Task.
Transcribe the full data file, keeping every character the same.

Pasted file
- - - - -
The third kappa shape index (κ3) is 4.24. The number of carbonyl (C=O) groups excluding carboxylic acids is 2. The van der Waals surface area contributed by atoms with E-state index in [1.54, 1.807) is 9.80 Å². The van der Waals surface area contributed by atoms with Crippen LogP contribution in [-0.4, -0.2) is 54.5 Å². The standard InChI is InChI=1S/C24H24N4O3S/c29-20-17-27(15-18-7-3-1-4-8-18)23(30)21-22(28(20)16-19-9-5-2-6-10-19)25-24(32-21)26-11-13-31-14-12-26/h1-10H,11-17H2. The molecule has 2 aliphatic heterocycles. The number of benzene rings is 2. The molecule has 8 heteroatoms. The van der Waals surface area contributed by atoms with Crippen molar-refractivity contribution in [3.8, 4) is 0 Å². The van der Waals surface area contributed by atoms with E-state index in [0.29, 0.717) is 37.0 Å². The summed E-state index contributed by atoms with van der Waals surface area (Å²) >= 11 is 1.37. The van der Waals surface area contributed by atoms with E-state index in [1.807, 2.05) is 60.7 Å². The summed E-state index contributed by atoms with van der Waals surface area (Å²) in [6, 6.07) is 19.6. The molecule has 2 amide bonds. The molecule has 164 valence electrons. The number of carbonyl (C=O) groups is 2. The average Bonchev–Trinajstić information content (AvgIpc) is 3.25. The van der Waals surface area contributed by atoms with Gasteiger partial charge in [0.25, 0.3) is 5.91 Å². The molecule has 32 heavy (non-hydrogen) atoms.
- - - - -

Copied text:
The third kappa shape index (κ3) is 4.24. The number of carbonyl (C=O) groups excluding carboxylic acids is 2. The van der Waals surface area contributed by atoms with E-state index in [1.54, 1.807) is 9.80 Å². The van der Waals surface area contributed by atoms with Crippen LogP contribution in [-0.4, -0.2) is 54.5 Å². The standard InChI is InChI=1S/C24H24N4O3S/c29-20-17-27(15-18-7-3-1-4-8-18)23(30)21-22(28(20)16-19-9-5-2-6-10-19)25-24(32-21)26-11-13-31-14-12-26/h1-10H,11-17H2. The molecule has 2 aliphatic heterocycles. The number of benzene rings is 2. The molecule has 8 heteroatoms. The van der Waals surface area contributed by atoms with Crippen molar-refractivity contribution in [3.8, 4) is 0 Å². The van der Waals surface area contributed by atoms with E-state index in [0.29, 0.717) is 37.0 Å². The summed E-state index contributed by atoms with van der Waals surface area (Å²) >= 11 is 1.37. The van der Waals surface area contributed by atoms with E-state index in [1.807, 2.05) is 60.7 Å². The summed E-state index contributed by atoms with van der Waals surface area (Å²) in [6, 6.07) is 19.6. The molecule has 2 amide bonds. The molecule has 164 valence electrons. The number of carbonyl (C=O) groups is 2. The average Bonchev–Trinajstić information content (AvgIpc) is 3.25. The van der Waals surface area contributed by atoms with Gasteiger partial charge in [0.25, 0.3) is 5.91 Å². The molecule has 32 heavy (non-hydrogen) atoms.